McMenamin first presented this idea in 2011. He found nine fossilised vertebrae from ichthyosaurs, arranged in linear patterns that, he argues, resemble the pattern of the "sucker discs on cephalic tentacles". He suggests that a kraken "killed the marine reptiles and then dragged their carcasses back to its lair" for a feast, arranging the bones in near-geometric patterns.

There were periods in the past when squids became very large

It's a speculative idea. In its defence, McMenamin points out that modern cephalopods are some of the most intelligent creatures at sea, and that octopuses have been known to collect rocks in their dens. However, his critics point out that there is no evidence that modern cephalopods stockpile their prey.

McMenamin has now found a fossil that he believes to be part of the tip of an ancient squid-beak. He presented his findings at the Geological Society of America. "We think we're seeing a very close connection between the deep structure of a particular group of modern squid and this Triassic giant," says McMenamin. "What it tells us is there were periods in the past when squids became very large."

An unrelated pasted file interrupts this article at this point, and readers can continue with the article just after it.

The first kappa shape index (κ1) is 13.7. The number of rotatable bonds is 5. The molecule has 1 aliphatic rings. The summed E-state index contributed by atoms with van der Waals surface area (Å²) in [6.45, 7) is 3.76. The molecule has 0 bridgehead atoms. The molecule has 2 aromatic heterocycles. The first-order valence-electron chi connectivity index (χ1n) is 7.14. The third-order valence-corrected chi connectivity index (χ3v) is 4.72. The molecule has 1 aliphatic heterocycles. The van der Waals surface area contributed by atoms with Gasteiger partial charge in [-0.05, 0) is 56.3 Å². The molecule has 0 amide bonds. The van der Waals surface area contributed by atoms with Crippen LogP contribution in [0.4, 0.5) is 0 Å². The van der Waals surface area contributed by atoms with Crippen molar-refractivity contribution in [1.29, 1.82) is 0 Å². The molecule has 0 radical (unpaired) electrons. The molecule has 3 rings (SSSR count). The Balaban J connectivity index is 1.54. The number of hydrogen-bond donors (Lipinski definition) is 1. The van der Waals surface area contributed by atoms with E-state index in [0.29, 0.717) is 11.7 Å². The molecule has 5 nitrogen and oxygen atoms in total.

However, other palaeontologists remain to be convinced. So far, it is not clear if there truly were gigantic squid in the seas of the past.

Today's giant squid, however, seemingly has all the ingredients needed to make a monster. But rather than the reality of the animal, it's our perception, muddied by stories, that keep the kraken alive.

We may never quite know what's down there

Perhaps the squid remain so mysterious, almost mythical, because they are so elusive and lurk so deep. "Humans need their monsters," says Roper. Giant squid are so big, and are such "creepy-looking animals", that it is easy to turn them into the violent beasts of our imagination.

But even if giant squid are gentle giants, the ocean itself remains deeply mysterious. Only 5% of it has been explored, and new discoveries are still being made. The megamouth shark is over 5m long, and has a face no one would ever forget, but it was only discovered in 1976.

We may never quite know what's down there, says Widder. It's perfectly possible that there is something much bigger and scarier than giant squid lurking in depths far beyond human reach.